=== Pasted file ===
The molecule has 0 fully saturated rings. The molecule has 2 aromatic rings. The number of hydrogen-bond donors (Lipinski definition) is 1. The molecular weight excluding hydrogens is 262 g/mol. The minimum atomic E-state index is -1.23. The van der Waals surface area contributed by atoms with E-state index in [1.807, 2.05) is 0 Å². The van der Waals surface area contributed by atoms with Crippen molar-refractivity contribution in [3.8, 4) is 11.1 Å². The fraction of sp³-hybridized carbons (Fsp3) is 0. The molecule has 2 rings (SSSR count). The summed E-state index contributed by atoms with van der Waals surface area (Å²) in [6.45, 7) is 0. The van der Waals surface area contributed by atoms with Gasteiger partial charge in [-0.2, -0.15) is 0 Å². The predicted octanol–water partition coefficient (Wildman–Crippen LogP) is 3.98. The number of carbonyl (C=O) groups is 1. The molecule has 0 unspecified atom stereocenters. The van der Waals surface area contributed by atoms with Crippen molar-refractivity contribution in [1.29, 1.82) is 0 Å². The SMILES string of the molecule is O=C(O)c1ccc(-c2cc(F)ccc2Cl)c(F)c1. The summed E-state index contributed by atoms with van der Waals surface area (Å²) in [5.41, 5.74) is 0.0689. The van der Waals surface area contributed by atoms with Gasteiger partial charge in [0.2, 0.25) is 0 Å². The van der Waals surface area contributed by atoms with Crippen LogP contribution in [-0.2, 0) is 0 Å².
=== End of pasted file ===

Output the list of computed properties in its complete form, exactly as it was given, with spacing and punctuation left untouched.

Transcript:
The molecule has 0 fully saturated rings. The molecule has 2 aromatic rings. The number of hydrogen-bond donors (Lipinski definition) is 1. The molecular weight excluding hydrogens is 262 g/mol. The minimum atomic E-state index is -1.23. The van der Waals surface area contributed by atoms with E-state index in [1.807, 2.05) is 0 Å². The van der Waals surface area contributed by atoms with Crippen molar-refractivity contribution in [3.8, 4) is 11.1 Å². The fraction of sp³-hybridized carbons (Fsp3) is 0. The molecule has 2 rings (SSSR count). The summed E-state index contributed by atoms with van der Waals surface area (Å²) in [6.45, 7) is 0. The van der Waals surface area contributed by atoms with Gasteiger partial charge in [-0.2, -0.15) is 0 Å². The predicted octanol–water partition coefficient (Wildman–Crippen LogP) is 3.98. The number of carbonyl (C=O) groups is 1. The molecule has 0 unspecified atom stereocenters. The van der Waals surface area contributed by atoms with Crippen molar-refractivity contribution in [1.29, 1.82) is 0 Å². The SMILES string of the molecule is O=C(O)c1ccc(-c2cc(F)ccc2Cl)c(F)c1. The summed E-state index contributed by atoms with van der Waals surface area (Å²) in [5.41, 5.74) is 0.0689. The van der Waals surface area contributed by atoms with Gasteiger partial charge in [0.2, 0.25) is 0 Å². The van der Waals surface area contributed by atoms with Crippen LogP contribution in [-0.2, 0) is 0 Å².